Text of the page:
“All right, ‘fess up.  Who thought it would be funny to put a dead lemming in the Keurig machine?” said Dewey

The door slammed open. Santa entered the room.  “Ho, ho, ho.  Merry Christmas,” he said as he hooked up his laptop and fired up Powerpoint. The first slide flashed on the exposed ice-brick walls.  A red line was marked “Requests.”  It was in decline.  A blue line was marked “Complaints.” It was in steep ascent.
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At the Sunday School, the children had divided up into pairs to examine the brain of a dead person

(A dead person from the Bible? Despite the dream framing this as a Sunday School lesson, there was not anything really Sunday Schoolish about it)

After they were done, the teacher went around the room and asked each child with whom, from all of history, they would like to speak. And each child said a name in turn.

It was the last child’s turn. And they said “Myself.”

The teacher was confused. “No, no, why yourself? That doesn’t make any sense. You can talk to yourself anytime.”

The child replied: “If I could talk to myself, I could see my excuses and mistakes and delusions, from an objective point of view. Just for one hour, I would like to talk to myself as stranger. I could learn more from that than from anyone else.”

The dream moved on. It didn’t end there. This was only one segment. But it did stick out.

Quite a long time ago, I did my senior thesis on the era of Toyotomi Hideyoshi. In the thick of it, I would find myself making up little songs, such as this one, about the first of Japan’s unifiers Oda Nobunaga, to the tune of Phish’s “Golgi Apparatus.”

I look into the Sansom book
just to check my saga (saga!)
I look into Azuchi times,
I see Oda Nobunaga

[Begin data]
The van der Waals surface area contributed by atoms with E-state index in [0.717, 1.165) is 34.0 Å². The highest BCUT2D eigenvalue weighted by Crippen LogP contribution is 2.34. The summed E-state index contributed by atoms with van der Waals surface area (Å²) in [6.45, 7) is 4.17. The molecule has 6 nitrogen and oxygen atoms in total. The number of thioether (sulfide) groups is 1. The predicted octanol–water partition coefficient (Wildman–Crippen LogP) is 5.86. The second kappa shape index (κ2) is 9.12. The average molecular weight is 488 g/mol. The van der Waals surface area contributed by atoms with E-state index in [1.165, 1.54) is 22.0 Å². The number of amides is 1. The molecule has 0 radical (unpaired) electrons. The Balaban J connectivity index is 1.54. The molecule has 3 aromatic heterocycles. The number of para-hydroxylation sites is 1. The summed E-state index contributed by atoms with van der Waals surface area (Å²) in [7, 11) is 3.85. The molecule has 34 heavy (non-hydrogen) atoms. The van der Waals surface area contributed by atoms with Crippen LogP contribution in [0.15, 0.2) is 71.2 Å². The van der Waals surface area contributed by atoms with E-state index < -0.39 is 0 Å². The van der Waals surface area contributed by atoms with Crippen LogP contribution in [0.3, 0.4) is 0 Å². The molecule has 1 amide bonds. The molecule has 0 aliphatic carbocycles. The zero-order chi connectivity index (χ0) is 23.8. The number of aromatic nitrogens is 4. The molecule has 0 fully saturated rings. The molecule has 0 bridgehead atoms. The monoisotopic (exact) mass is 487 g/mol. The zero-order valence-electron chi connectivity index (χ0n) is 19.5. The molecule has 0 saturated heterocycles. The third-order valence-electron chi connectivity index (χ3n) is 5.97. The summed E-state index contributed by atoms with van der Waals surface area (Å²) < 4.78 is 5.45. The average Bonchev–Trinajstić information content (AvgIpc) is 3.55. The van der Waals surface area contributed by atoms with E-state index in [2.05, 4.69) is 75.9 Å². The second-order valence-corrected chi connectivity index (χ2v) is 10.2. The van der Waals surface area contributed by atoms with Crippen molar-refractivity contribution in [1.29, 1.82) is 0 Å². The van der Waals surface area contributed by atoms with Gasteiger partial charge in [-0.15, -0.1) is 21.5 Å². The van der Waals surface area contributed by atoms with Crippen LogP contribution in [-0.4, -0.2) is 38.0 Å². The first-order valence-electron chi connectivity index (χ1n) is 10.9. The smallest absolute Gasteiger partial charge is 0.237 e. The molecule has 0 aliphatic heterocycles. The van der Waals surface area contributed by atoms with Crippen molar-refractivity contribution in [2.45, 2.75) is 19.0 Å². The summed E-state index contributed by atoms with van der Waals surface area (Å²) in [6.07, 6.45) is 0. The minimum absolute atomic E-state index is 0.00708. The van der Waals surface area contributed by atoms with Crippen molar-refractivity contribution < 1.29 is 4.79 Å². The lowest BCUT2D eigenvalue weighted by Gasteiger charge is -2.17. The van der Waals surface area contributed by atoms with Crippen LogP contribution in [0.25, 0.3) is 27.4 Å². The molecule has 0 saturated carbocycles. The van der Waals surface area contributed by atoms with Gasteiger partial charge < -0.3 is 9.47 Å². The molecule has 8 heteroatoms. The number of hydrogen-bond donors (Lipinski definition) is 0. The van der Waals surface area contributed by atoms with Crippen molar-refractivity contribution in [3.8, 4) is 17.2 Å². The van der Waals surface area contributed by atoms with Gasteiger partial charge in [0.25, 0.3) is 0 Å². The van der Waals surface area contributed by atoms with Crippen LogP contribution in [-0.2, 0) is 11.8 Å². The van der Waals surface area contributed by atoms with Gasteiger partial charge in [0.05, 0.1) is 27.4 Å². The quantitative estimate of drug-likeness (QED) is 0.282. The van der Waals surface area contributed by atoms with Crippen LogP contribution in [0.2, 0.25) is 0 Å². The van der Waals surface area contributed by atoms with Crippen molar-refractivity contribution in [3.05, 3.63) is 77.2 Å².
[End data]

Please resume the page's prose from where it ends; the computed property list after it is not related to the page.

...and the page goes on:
But Oda, oh, woe to you
You can’t even rule Honshu
Oda, Oda, Oda, Oda, Odaaaaaaaaa

They call him daimyo-man
’cause he told them to
If you served the Oda clan,
you’d do it too

But Oda, oh, woe to you
You can’t even rule Honshu
Oda, Oda, Oda, Oda, Odaaaaaaaaa

I SAW YOU
With the shogun’s head in your lap
I SAW YOU
With the shoguns’s head in your lap!
I SAW YOU

Run through Japan,
Get to the can,
Couldn’t get it wrong,
So I’ll have to-

Look into the Sansom book
just to check my saga
I look into Azuchi times,
I see Oda Nobunaga

But Oda, oh, woe to you
You can’t even rule Honshu
Oda, Oda, Oda, Oda, Odaaaaaaaaa

 

 

(Written AD MMVIII, 232nd year of American Independence. George W. Bush, President of the Republic, and gasoline at four dollars the gallon.)

The night after Peak Oil, I met Nixon by the Union Station Metro stop. He was wearing a dust-tinged blue suit and trying to hail a cab.

“I’ve got to get down to the Mall,” he was mumbling when I found him. “I can calm the situation. I reach out to people. I reached out to those goddamned war protestors, but they were too bitter. I can’t stand bitter people. Where the hell is a goddamned taxi?”

“There aren’t any more taxis, Dick. There’s no more oil.”

“What? Those damned Saudis won’t cough up more oil? Goddammit, we’ll send in the Marines and take it from them!”

“Dick, the Saudis are dead. They sent us all their oil and they died.”

“Hmm. Well, let’s walk then.”